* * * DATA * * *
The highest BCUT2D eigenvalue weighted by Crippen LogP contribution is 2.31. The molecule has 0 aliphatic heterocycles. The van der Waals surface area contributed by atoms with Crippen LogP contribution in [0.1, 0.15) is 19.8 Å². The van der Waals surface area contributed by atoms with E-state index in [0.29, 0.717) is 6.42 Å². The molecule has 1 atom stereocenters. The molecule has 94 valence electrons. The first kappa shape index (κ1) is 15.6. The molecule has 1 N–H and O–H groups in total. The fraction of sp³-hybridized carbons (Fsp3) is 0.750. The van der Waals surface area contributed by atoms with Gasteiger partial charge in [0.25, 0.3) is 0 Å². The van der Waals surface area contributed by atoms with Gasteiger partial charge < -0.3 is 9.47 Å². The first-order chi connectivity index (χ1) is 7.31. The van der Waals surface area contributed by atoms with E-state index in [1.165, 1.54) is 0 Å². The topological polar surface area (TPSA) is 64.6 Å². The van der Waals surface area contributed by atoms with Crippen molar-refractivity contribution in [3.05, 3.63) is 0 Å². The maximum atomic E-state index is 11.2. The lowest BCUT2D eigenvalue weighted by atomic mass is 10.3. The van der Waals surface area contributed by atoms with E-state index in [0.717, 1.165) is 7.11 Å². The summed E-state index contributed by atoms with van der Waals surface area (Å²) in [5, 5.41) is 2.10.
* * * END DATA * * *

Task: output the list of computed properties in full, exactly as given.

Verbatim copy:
The highest BCUT2D eigenvalue weighted by Crippen LogP contribution is 2.31. The molecule has 0 aliphatic heterocycles. The van der Waals surface area contributed by atoms with Crippen LogP contribution in [0.1, 0.15) is 19.8 Å². The van der Waals surface area contributed by atoms with E-state index in [0.29, 0.717) is 6.42 Å². The molecule has 1 atom stereocenters. The molecule has 94 valence electrons. The first kappa shape index (κ1) is 15.6. The molecule has 1 N–H and O–H groups in total. The fraction of sp³-hybridized carbons (Fsp3) is 0.750. The van der Waals surface area contributed by atoms with Gasteiger partial charge in [0.25, 0.3) is 0 Å². The van der Waals surface area contributed by atoms with Gasteiger partial charge < -0.3 is 9.47 Å². The first-order chi connectivity index (χ1) is 7.31. The van der Waals surface area contributed by atoms with E-state index in [1.165, 1.54) is 0 Å². The topological polar surface area (TPSA) is 64.6 Å². The van der Waals surface area contributed by atoms with Crippen molar-refractivity contribution in [3.05, 3.63) is 0 Å². The maximum atomic E-state index is 11.2. The lowest BCUT2D eigenvalue weighted by atomic mass is 10.3. The van der Waals surface area contributed by atoms with E-state index in [0.717, 1.165) is 7.11 Å². The summed E-state index contributed by atoms with van der Waals surface area (Å²) in [5, 5.41) is 2.10.